- The Washington Times - Friday, May 18, 2001

When Italian voters on May 13 replaced their center-left government with one of the center right, they also restored their countrys traditional pro-American foreign policy. In so doing they broke the unanimity of the European Unions strident official anti-Americanism.
During the mid to late 1990s, the left side of the political spectrum took power in all major European countries: Tony Blair in Britain, Lionel Jospin in France, Gerhard Schroeder in Germany, and Prodi in Italy. Only in less weighty Spain and Ireland did conservatives rule. Though the left presented itself as the "Third Way" somehow detached from its socialist and for some communist heritage and though it added new issues, notably environmentalism, it retained the tradition of anti-American foreign policy.
This means that European governments side against America in disputes with any country, especially communist or Third World "progressive" tyrannies. Thus European governments have chided America for insufficient solicitude toward China, Cuba, and even for excessive hostility toward Saddam Hussein. Germany returned to its sometime tradition of being Russias advocate in Western councils, while France redefined European patriotism as opposition to Americas "hyper power." All blamed Americas Jewish lobby for troubling Western relations with the Arab world. All joined in depicting America as the chief rapist of our Mother Earth, and as the incubator of militarism as well as all things reactionary. They vote unanimously to oust America from the U.N. Human Rights Commission. And they termed American missile defense a threat to peace.
The attitudes of European Third Way leaders helped shape Americas own policies because the Clinton administration and much of our own political class shares them. The Clinton administration, for example, did not want to build missile defenses, and was delighted to cite the objections of its European friends. Similarly, the Clinton administration, which wanted to go easier on Saddam and to put more pressure on Israel than American public opinion would allow, which wanted to limit Americas use of fossil fuels more than American opinion was willing to pay for, considered leftist European governments as allies in its American domestic political struggles. If the European left had not existed, the United States left would have invented it.
Since 1995 the Italian government has been a full-fledged member of the European Unions Third Way club. In December 1997 for example, it joined a Russian initiative which sheltered Saddam Husseins termination of weapons inspections under the wing of the U.N. secretary-general. Most recently, Italy joined the other EU countries in voting to prefer Sudan to America as an arbiter of human rights. And of course the Italian government has been as adamant an opponent of U.S. missile defense as anyone in Beijing or Cambridge, Massachusetts. All of this despite the fact that Italian public opinion may be substantially more pro-American than U.S. public opinion.
Throughout the Cold War, despite (some say perhaps because of) the Italian Communist Party, Europes largest, the Italian people identified their interests with Americas. In 1982, when Soviet military and political strength was at its height and Germany and even Margaret Thatchers Britain, never mind France, were wavering on whether to allow American Pershing II and cruise missiles onto their soil to offset Soviet SS 20s; as American diplomats were searching for ways to appease the left wing or the opposition German Social Democrats, Italys Socialist prime minister, Bettino Craxi, led his country out of the ranks of the timid, and invited the Americans to put their missiles into Sicily. The Italian people cheered. The rest of Europe followed. Thus was the last great battle of the Cold War decided.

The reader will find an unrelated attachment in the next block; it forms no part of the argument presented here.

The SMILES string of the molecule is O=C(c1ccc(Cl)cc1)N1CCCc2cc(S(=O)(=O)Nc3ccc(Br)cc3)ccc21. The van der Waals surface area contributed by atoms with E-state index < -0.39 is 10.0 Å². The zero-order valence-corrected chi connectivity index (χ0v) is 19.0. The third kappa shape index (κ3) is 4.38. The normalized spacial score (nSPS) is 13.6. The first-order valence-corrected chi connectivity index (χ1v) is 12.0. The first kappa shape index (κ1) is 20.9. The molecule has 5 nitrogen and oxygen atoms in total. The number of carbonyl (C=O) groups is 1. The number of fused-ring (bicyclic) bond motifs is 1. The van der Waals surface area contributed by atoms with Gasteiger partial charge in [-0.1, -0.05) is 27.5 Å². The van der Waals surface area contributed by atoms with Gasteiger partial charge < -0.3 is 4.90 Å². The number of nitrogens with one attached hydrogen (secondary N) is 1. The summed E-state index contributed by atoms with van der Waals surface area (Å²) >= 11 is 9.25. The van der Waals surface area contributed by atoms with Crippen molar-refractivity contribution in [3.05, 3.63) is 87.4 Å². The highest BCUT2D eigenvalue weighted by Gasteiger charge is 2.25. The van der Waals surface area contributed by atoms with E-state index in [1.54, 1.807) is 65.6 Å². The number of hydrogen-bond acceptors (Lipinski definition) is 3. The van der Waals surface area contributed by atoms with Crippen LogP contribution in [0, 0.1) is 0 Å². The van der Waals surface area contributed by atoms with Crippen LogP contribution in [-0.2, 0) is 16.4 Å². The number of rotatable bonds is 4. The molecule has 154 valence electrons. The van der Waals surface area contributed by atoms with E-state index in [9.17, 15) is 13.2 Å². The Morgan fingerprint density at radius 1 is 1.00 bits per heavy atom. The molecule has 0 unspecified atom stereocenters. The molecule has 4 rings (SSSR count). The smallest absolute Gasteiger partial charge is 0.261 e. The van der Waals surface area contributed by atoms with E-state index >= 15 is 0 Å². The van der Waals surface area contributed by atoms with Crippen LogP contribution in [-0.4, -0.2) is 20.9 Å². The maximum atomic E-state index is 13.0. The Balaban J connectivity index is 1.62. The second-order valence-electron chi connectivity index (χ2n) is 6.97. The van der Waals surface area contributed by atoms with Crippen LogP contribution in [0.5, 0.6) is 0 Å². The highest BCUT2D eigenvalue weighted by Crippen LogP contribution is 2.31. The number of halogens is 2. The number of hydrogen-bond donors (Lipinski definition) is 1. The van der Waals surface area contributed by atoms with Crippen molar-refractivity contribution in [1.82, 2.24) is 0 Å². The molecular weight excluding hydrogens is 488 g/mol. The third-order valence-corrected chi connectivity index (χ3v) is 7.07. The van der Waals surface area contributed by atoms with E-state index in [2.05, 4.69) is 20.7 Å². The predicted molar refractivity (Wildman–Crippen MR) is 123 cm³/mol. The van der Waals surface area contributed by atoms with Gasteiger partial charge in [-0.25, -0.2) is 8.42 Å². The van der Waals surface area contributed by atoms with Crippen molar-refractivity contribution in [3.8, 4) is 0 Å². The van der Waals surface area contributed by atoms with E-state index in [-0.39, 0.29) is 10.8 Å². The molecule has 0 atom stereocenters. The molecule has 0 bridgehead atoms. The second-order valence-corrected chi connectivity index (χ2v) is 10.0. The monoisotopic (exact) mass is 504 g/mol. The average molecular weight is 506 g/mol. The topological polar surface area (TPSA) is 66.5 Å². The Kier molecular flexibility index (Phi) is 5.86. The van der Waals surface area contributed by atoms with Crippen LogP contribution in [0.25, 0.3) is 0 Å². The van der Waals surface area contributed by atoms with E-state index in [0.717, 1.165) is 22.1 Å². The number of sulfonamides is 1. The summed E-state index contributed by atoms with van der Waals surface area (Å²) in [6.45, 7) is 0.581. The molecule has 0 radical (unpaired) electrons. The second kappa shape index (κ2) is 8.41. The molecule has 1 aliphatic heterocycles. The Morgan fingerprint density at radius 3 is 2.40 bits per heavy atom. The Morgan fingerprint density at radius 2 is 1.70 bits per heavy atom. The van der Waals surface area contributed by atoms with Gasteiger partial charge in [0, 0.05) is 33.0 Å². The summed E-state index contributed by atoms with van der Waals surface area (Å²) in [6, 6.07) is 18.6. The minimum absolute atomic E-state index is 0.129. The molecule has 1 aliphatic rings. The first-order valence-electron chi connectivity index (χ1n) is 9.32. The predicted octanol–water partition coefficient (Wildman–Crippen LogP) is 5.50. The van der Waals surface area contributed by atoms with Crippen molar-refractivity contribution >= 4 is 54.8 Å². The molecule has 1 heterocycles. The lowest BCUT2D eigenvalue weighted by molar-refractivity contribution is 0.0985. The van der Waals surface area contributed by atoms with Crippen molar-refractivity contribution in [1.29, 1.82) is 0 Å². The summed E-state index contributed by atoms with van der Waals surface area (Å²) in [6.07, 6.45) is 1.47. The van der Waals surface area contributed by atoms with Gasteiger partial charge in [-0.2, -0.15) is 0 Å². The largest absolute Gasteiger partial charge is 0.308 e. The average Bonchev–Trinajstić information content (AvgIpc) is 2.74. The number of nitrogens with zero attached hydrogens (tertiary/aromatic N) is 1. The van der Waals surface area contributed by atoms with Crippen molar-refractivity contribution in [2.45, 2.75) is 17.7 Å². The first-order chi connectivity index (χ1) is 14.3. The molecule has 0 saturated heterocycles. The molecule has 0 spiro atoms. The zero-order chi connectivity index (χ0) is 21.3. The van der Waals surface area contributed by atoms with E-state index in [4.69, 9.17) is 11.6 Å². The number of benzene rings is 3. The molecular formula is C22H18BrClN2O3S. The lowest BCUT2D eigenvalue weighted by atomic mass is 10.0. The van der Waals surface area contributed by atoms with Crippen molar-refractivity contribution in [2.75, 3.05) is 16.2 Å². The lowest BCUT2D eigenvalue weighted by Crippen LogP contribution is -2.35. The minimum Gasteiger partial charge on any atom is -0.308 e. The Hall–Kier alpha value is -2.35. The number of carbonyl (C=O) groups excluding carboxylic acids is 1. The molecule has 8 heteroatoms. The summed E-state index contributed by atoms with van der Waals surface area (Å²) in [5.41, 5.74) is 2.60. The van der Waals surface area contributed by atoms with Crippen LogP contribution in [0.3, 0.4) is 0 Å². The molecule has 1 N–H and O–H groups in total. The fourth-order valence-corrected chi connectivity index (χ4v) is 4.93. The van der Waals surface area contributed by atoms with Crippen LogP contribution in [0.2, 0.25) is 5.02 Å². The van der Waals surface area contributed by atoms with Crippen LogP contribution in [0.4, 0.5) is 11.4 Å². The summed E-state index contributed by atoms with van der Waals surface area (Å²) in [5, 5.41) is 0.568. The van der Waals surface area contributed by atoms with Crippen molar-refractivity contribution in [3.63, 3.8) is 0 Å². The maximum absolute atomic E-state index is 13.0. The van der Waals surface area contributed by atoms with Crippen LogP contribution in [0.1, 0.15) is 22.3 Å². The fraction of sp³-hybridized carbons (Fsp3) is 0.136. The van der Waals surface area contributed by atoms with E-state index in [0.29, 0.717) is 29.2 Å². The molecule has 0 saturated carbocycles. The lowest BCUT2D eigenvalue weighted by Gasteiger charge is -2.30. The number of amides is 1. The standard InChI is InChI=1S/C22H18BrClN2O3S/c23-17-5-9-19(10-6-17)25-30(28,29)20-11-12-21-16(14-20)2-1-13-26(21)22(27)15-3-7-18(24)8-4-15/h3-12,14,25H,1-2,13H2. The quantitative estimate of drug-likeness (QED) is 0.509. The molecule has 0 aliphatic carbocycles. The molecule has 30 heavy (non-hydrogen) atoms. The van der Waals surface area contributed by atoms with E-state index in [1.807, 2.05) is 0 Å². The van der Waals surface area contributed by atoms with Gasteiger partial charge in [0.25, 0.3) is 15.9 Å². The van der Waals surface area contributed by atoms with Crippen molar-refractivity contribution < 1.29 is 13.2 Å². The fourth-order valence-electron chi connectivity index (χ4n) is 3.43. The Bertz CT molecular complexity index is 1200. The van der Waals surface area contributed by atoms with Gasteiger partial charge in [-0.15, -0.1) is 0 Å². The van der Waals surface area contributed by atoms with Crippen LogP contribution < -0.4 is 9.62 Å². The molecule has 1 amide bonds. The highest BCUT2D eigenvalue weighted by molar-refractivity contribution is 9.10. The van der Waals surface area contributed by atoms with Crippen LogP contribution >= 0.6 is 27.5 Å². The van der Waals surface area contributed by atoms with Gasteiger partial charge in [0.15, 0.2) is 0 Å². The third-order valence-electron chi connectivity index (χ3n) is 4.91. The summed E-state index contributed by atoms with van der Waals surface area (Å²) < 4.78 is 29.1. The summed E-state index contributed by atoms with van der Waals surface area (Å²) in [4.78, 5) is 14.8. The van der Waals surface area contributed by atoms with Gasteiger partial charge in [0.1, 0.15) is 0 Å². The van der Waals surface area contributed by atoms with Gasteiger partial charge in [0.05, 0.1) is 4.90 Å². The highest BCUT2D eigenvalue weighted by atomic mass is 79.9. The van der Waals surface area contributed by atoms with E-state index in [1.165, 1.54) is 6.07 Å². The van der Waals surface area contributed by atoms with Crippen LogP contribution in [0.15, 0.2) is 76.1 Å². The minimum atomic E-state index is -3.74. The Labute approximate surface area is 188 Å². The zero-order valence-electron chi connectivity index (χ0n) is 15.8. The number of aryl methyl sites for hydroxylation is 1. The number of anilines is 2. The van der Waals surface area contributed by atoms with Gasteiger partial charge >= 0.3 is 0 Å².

Fast forward to our time. The Bush administrations first major diplomatic effort was a trip by Deputy Secretary of Defense Paul Wolfowitz to ask our European allies, whose sole protection America is, ever so gently for their forbearance as we Americans defend ourselves against ballistic missiles. Europes Third Way governments stiffed Mr. Wolfowitz. Unanimously.
And then on Sunday, May 13 the Italian people voted. The governments of the EU did all they could to convince Italys voters to retain the left. They even threatened sanctions. German and French authorities, not to mention domestic Italian ones, ridiculed in particular the center-right coalitions favorable attitude toward Americas missile defense plans. But the voters chose the center right, not least because while few Italians think of Brussels as the touchstone of their safety and prosperity, many think of America in those terms.
And so the makers of U.S. foreign policy are about to enjoy a development for which they did not labor and which they may even fear to appreciate: Europes major countries are no longer unanimously lined up against U.S. policy. Italy will soon ask for full partnership in U.S. missile defense. It will offer its strategic location in the Mediterranean. Twenty years ago, the Reagan administration was able to make the best of Italys break with European pusillanimity. Let us see if the Bush team can do the same.

Angelo M. Codevilla is a professor of international relations at Boston College.


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